Palm Springs Celebrates Its Past, And Tourists Arrive In Droves
About 100 miles east of Los Angeles, Palm Springs, with its cloudless skies, bright sunshine and warm temperatures, was the desert playground of golden-era Hollywood. It attracted stars like Elizabeth Taylor, Frank Sinatra, Marilyn Monroe and Lucille Ball.
As the years passed and the city's glamour waned, Palm Springs became better known for tanned retirees and sprawling golf courses. But these days, the city's past is making it a hip destination again.
Palm Springs is the capital of midcentury modern. The style evokes America's post-World War II economic boom and the optimism that swept the country. Think clean lines, flat roofs — and lots of glass and concrete.
Tourists flock to the town for double-decker bus tours during Modernism Week, a February festival celebrating the city's midcentury architecture.
But it's not just architecture that Palm Springs and its Modernism Week celebrates; it embraces all aspects of the Mad Men aesthetic. The cocktail parties and vintage fashion are drawing new enthusiasts. This year's festival brought in nearly 60,000 people and around $22 million.
"You don't hear the mayor talk much about golf. I talk much more about having a good time and fun, like the Rat Pack used to," says Palm Springs Mayor Steve Pougnet. "We got through the recession, made a concerted effort to attract architectural enthusiasts; to attract millennials, gay and straight; market heavily in the areas of San Francisco and Los Angeles and San Diego. We were gonna celebrate our history, but we were going to move forward."
The renaissance taking place in Palm Springs has been a long time coming. When Chris Menrad, a local real estate agent and preservationist, moved to the desert in the late 1990s, the city had a much different reputation.
"Friends of mine just said, 'Oh, you're going out there where — isn't that just full of old people?' And I go, 'Well, yes, they're there.' But I get a sense there are younger people moving and I already saw it a little bit happening, so yes. The vibe has changed."
The changing vibe has triggered new investment. The old Howard Johnson's motor lodge has been refurbished and transformed into the sleekly cool Ace Hotel.
"The city has really hit a turning point where, you know, most of the old legacy properties have already been brought back to life," says Ezra Callahan, 34. He was the sixth hire at Facebook and is now investing in one of the first new hotels to go up in the city in decades. It's called Arrive. Instead of Austin, L.A. or New Orleans, Callahan chose Palm Springs because of the allure of the city's past.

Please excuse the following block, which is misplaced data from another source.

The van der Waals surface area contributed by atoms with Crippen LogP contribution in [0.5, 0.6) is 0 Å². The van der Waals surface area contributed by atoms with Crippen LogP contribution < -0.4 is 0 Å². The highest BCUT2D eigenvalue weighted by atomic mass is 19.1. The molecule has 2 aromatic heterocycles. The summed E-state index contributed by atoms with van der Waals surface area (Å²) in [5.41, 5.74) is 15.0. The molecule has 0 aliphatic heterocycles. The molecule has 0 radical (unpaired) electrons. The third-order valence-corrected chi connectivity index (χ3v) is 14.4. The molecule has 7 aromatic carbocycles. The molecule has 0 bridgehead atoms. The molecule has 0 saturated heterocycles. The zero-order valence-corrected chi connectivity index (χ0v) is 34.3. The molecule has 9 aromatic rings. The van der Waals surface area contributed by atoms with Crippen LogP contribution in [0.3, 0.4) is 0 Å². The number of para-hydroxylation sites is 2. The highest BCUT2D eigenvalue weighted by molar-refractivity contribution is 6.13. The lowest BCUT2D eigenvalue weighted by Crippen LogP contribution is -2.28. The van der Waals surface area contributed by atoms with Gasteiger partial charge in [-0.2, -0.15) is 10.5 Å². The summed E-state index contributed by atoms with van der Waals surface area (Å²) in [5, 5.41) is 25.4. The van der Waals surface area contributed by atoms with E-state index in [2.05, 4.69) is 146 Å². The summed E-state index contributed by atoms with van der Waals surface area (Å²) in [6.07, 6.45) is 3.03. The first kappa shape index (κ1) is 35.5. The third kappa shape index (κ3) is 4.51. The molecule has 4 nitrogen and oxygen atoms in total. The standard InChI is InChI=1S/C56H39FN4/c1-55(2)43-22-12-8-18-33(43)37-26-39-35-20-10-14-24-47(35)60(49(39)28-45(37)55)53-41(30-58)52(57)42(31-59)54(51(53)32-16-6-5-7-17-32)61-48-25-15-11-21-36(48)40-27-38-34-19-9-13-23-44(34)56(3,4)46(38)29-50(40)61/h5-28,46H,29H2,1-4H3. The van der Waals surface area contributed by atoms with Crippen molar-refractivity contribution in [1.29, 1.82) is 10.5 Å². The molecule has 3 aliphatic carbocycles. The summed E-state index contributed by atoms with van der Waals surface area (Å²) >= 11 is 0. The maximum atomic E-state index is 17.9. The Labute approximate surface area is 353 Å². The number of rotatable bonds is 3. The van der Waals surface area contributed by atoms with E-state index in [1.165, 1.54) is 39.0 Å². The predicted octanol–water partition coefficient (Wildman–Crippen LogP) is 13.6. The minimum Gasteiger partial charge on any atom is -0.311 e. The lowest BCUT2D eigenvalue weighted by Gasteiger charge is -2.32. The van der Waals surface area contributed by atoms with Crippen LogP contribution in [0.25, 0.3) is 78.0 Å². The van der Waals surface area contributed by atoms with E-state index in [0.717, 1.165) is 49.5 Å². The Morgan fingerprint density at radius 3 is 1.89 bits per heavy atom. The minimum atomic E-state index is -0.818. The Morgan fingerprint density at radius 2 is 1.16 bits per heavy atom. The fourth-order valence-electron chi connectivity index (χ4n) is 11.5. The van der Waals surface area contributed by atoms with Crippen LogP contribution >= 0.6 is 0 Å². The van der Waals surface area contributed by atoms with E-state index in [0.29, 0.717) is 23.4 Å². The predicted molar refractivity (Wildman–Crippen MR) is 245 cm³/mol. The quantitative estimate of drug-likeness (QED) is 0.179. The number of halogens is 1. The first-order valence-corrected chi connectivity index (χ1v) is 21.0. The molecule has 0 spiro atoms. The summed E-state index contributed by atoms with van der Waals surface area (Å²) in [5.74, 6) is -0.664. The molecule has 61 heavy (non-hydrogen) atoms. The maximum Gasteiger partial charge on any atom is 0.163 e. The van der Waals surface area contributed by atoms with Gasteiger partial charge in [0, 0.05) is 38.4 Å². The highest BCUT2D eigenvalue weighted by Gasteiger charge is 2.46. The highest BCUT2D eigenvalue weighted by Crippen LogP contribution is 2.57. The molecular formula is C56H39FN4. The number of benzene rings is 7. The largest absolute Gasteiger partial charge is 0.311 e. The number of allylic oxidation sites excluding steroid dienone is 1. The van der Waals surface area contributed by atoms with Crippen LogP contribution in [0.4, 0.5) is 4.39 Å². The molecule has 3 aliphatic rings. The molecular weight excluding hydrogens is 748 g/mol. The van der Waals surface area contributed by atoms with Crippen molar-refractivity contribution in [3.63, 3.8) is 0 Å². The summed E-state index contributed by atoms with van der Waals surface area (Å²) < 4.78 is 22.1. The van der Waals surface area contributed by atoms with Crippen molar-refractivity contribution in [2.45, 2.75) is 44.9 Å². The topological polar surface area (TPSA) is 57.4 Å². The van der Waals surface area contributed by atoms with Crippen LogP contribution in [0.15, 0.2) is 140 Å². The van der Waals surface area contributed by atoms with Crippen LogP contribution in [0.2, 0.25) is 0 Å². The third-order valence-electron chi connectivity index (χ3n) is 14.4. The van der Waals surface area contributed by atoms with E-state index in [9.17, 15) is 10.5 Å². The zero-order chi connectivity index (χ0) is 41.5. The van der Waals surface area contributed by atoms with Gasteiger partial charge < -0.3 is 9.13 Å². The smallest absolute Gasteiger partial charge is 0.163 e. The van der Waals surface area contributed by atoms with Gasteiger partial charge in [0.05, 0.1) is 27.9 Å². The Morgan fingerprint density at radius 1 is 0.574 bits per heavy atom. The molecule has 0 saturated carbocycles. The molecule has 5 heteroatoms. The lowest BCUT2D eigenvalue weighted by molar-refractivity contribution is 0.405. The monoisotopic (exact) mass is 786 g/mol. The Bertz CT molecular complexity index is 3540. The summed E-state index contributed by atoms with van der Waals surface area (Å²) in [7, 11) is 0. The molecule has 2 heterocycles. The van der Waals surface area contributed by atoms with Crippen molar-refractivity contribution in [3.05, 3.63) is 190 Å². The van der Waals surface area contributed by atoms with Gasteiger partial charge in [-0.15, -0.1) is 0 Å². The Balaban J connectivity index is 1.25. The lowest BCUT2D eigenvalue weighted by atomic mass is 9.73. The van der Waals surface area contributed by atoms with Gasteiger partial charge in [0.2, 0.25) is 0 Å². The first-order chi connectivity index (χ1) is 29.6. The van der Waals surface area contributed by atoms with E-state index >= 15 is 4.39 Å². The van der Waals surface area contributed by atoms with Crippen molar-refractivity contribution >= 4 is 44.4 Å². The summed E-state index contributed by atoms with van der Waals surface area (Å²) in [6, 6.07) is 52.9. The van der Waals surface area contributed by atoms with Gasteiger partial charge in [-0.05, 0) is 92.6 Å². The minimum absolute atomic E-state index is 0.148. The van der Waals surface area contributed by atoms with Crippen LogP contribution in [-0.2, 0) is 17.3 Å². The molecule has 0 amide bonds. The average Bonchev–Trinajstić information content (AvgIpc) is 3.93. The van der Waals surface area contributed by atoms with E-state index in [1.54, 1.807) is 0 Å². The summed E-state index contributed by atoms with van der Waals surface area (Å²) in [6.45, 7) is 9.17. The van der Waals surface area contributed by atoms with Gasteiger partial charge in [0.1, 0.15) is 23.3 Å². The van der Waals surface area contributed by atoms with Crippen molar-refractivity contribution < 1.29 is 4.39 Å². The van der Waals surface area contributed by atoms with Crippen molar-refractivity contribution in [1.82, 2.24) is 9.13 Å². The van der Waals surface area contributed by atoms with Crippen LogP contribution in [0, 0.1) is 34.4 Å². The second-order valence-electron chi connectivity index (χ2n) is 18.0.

"I think Palm Springs, kind of having been this place that was where the cool kids went in the '50s and the '60s — it's where Hollywood came to play. You saw women in bikinis, and I think that appeals to millennials and a younger generation."
"Palm Springs has remade itself as a kind of destination for the consumption of a type of style," says Robert Lang, an urban affairs professor at the University of Nevada, Las Vegas. "The closest parallel is the way art deco is used in Miami Beach."
Lang says Palm Springs is "the only city that, so far, I can say fully understands ... the marketability and the value and the inherent nature of knowing yourself, knowing your architecture, knowing your history, and using that as the leverage point to a larger economic revival."
While Palm Springs channels the cool of its past to introduce itself to a new generation, it still resonates with baby boomers. Jane Sack, a first-time visitor from the Northeast, has years left in her law career. But after spending a few days in town during Modernism Week, she's enthusiastic.
"It's a beautiful place to live. The weather is incredible. The people care about their environment, and, um, I'd love to be able to retire here," she says, laughing.
Frank Sinatra and Marilyn Monroe may no longer be escaping to the desert, but Palm Springs is again becoming a destination for the cool kids.
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